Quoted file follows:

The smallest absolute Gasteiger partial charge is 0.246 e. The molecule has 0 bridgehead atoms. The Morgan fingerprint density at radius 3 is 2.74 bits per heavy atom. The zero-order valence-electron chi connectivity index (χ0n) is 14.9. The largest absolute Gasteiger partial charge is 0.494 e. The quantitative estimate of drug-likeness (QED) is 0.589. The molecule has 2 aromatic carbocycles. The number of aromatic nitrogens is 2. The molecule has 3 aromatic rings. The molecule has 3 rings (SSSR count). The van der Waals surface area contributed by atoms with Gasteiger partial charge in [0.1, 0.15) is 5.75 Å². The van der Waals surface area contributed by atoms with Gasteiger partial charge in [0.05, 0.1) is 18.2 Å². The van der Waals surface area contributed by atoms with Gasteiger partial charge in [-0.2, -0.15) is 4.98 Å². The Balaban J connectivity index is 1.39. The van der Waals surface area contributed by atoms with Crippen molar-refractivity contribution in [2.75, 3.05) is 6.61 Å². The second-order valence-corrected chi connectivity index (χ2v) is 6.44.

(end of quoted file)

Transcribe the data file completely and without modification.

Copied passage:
The smallest absolute Gasteiger partial charge is 0.246 e. The molecule has 0 bridgehead atoms. The Morgan fingerprint density at radius 3 is 2.74 bits per heavy atom. The zero-order valence-electron chi connectivity index (χ0n) is 14.9. The largest absolute Gasteiger partial charge is 0.494 e. The quantitative estimate of drug-likeness (QED) is 0.589. The molecule has 2 aromatic carbocycles. The number of aromatic nitrogens is 2. The molecule has 3 aromatic rings. The molecule has 3 rings (SSSR count). The van der Waals surface area contributed by atoms with Gasteiger partial charge in [0.1, 0.15) is 5.75 Å². The van der Waals surface area contributed by atoms with Gasteiger partial charge in [0.05, 0.1) is 18.2 Å². The van der Waals surface area contributed by atoms with Gasteiger partial charge in [-0.2, -0.15) is 4.98 Å². The Balaban J connectivity index is 1.39. The van der Waals surface area contributed by atoms with Crippen molar-refractivity contribution in [2.75, 3.05) is 6.61 Å². The second-order valence-corrected chi connectivity index (χ2v) is 6.44.